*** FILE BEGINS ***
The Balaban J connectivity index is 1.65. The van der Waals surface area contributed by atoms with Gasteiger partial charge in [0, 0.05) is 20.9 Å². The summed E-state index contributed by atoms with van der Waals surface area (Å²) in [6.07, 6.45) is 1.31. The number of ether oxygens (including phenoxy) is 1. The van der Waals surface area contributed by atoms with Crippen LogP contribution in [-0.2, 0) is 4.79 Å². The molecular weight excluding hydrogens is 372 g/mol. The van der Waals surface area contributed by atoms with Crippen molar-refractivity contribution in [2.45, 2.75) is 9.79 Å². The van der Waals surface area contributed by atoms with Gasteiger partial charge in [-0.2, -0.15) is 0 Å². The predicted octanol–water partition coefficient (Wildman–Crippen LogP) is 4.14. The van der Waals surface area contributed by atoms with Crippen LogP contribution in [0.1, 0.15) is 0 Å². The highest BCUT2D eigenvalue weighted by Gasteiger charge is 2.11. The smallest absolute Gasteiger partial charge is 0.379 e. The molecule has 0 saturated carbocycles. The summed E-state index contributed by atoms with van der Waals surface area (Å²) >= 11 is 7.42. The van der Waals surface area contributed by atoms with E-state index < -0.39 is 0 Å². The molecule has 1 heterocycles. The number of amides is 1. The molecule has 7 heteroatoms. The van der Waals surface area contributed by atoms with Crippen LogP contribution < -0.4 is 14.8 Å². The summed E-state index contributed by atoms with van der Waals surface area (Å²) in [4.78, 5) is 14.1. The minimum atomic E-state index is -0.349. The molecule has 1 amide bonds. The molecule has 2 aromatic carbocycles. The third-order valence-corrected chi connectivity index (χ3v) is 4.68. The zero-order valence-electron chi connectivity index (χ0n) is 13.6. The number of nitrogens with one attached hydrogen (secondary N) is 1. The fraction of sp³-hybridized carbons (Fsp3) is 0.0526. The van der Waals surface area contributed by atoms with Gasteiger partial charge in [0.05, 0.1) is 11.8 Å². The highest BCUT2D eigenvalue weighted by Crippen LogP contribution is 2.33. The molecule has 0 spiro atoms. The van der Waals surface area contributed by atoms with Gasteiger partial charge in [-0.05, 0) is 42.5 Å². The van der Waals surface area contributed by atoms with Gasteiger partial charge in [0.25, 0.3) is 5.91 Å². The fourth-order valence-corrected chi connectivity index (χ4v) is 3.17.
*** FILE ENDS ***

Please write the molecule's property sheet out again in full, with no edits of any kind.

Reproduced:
The Balaban J connectivity index is 1.65. The van der Waals surface area contributed by atoms with Gasteiger partial charge in [0, 0.05) is 20.9 Å². The summed E-state index contributed by atoms with van der Waals surface area (Å²) in [6.07, 6.45) is 1.31. The number of ether oxygens (including phenoxy) is 1. The van der Waals surface area contributed by atoms with Crippen LogP contribution in [-0.2, 0) is 4.79 Å². The molecular weight excluding hydrogens is 372 g/mol. The van der Waals surface area contributed by atoms with Crippen molar-refractivity contribution in [2.45, 2.75) is 9.79 Å². The van der Waals surface area contributed by atoms with Gasteiger partial charge in [-0.2, -0.15) is 0 Å². The predicted octanol–water partition coefficient (Wildman–Crippen LogP) is 4.14. The van der Waals surface area contributed by atoms with Crippen LogP contribution in [0.1, 0.15) is 0 Å². The highest BCUT2D eigenvalue weighted by Gasteiger charge is 2.11. The smallest absolute Gasteiger partial charge is 0.379 e. The molecule has 0 saturated carbocycles. The summed E-state index contributed by atoms with van der Waals surface area (Å²) >= 11 is 7.42. The van der Waals surface area contributed by atoms with E-state index < -0.39 is 0 Å². The molecule has 1 heterocycles. The number of amides is 1. The molecule has 7 heteroatoms. The van der Waals surface area contributed by atoms with Crippen LogP contribution < -0.4 is 14.8 Å². The summed E-state index contributed by atoms with van der Waals surface area (Å²) in [4.78, 5) is 14.1. The minimum atomic E-state index is -0.349. The molecule has 1 amide bonds. The molecule has 2 aromatic carbocycles. The third-order valence-corrected chi connectivity index (χ3v) is 4.68. The zero-order valence-electron chi connectivity index (χ0n) is 13.6. The number of nitrogens with one attached hydrogen (secondary N) is 1. The fraction of sp³-hybridized carbons (Fsp3) is 0.0526. The van der Waals surface area contributed by atoms with Gasteiger partial charge in [0.05, 0.1) is 11.8 Å². The highest BCUT2D eigenvalue weighted by Crippen LogP contribution is 2.33. The molecule has 0 spiro atoms. The van der Waals surface area contributed by atoms with Gasteiger partial charge in [-0.05, 0) is 42.5 Å². The van der Waals surface area contributed by atoms with Gasteiger partial charge in [0.25, 0.3) is 5.91 Å². The fourth-order valence-corrected chi connectivity index (χ4v) is 3.17.